On the ship, the ore is then separated from seawater and sediment and the altered seawater and sediment is then discharged back into the ocean at intermediate depths yet to be determined. A critical understanding of the biological, geological, and chemical processes taking place from beneath the seafloor all the way up to the surface is essential to assess the potential impacts of this kind of operation.

Fitzsimmons’ role in the research will be assessing the potential chemical effects of the redeposited discharge plume of sediment and seawater on the water column. Another potential concern is the resuspended sediment that is kicked up in the wake of the harvester on the seafloor.

“There is a strong debate in the international community of what depth to release the separated sediment and water after harvesting the nodules,” Fitzsimmons says. “If released at the surface, it could affect organisms that live at the surface and if released on the bottom, it could heat-shock any remaining organisms living there.” This heat-shock would occur because the water is warmed during processing, while the ocean bottom waters, where it would be released, are near-freezing.

Determining the optimal depth for redepositing the plume will be just one of multiple parts of Fitzsimmons’s research. She will also investigate nutrients, toxins, and pH effects in the water column. Their first baseline (pre-mining) research expedition to the CCZ is planned to launch in February 2021, with follow-up expeditions in October 2021 to assess seasonal variability in the region under normal conditions. Investigations into the impacts from mining operations could begin in 2022.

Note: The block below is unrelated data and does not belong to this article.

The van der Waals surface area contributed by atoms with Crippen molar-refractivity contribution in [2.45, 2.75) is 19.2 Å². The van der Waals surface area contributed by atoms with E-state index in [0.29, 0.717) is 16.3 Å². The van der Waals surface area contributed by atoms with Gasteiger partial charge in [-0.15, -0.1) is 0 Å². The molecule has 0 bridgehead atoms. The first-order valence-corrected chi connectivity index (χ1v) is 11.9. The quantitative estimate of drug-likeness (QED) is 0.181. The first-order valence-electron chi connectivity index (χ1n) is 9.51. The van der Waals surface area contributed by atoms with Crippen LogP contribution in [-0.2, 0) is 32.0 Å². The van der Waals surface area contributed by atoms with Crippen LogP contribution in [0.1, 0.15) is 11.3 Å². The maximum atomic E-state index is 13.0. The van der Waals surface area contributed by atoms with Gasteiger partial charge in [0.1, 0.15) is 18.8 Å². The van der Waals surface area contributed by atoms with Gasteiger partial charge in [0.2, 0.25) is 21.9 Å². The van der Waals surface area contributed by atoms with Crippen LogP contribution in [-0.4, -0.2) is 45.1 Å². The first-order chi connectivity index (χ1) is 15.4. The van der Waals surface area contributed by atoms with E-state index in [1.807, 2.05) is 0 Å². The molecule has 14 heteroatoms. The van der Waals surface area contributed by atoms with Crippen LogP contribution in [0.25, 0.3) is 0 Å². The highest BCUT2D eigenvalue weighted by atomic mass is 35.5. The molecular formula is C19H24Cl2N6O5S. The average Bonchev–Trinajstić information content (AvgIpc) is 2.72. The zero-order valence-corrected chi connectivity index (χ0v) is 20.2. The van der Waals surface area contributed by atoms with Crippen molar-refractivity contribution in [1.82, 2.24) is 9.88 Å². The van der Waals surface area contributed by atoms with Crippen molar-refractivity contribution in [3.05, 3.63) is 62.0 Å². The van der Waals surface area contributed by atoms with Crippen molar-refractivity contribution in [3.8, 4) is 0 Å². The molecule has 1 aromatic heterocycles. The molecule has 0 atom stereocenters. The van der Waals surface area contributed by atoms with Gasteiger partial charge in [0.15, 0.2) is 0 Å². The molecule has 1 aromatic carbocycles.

Foundations for Future Research and Development

One of Fitzsimmons’s colleagues at Texas A&M, Dr. Jason Sylvan, explains that the recent increased interest in deep sea mining for these rare earth metals is due to the shortage of such resources on land. Rare earth metals are regularly used in electronics like computers, cell phones, and more recently electric vehicle (EV) batteries.

“Most funding agencies are not going to fund this type of project that is connected to industry,” Sylvan says. “They are essentially studying a very normal environment, which I think is valuable for getting that baseline data.”

DeepGreen Metals, Inc. has created an opportunity for scientists to study large areas of open ocean that have not been well studied in the past. The potential for these resources to be used in the production of green technologies like EV and green energy batteries is also a point of emphasis for the company.

“It’s exciting for Texas A&M because Fitzsimmons, and the department by association, is doing work that is interesting scientifically, but also socially and economically,” Sylvan says. “It’s important work and I’m glad she’s doing it.”

The transparency and independence of this research is important to Fitzsimmons and her colleagues. Fitzsimmons also expresses appreciation for the opportunity to conduct science that can have impacts on policy decisions that can directly affect society.

Other researchers also involved in this project are Dr. Jeffrey Drazen (Lead Investigator), Dr. Glenn Carter, Dr. Sara Ferrón, Dr. Erica Goetze, Dr. Christopher Measures, Dr. Brian Popp and Dr. Angelicque White from University of Hawaii Mānoa (SOEST); Dr. Mariko Hatta and Dr. Dhugal Lindsay from JAMSTEC.

For more on the planned impacts assessments, read the announcements from DeepGreenSOEST at the University of Hawai’I at ManoaFlorida State University and Heriot-Watt University.

By Justin Agan ‘18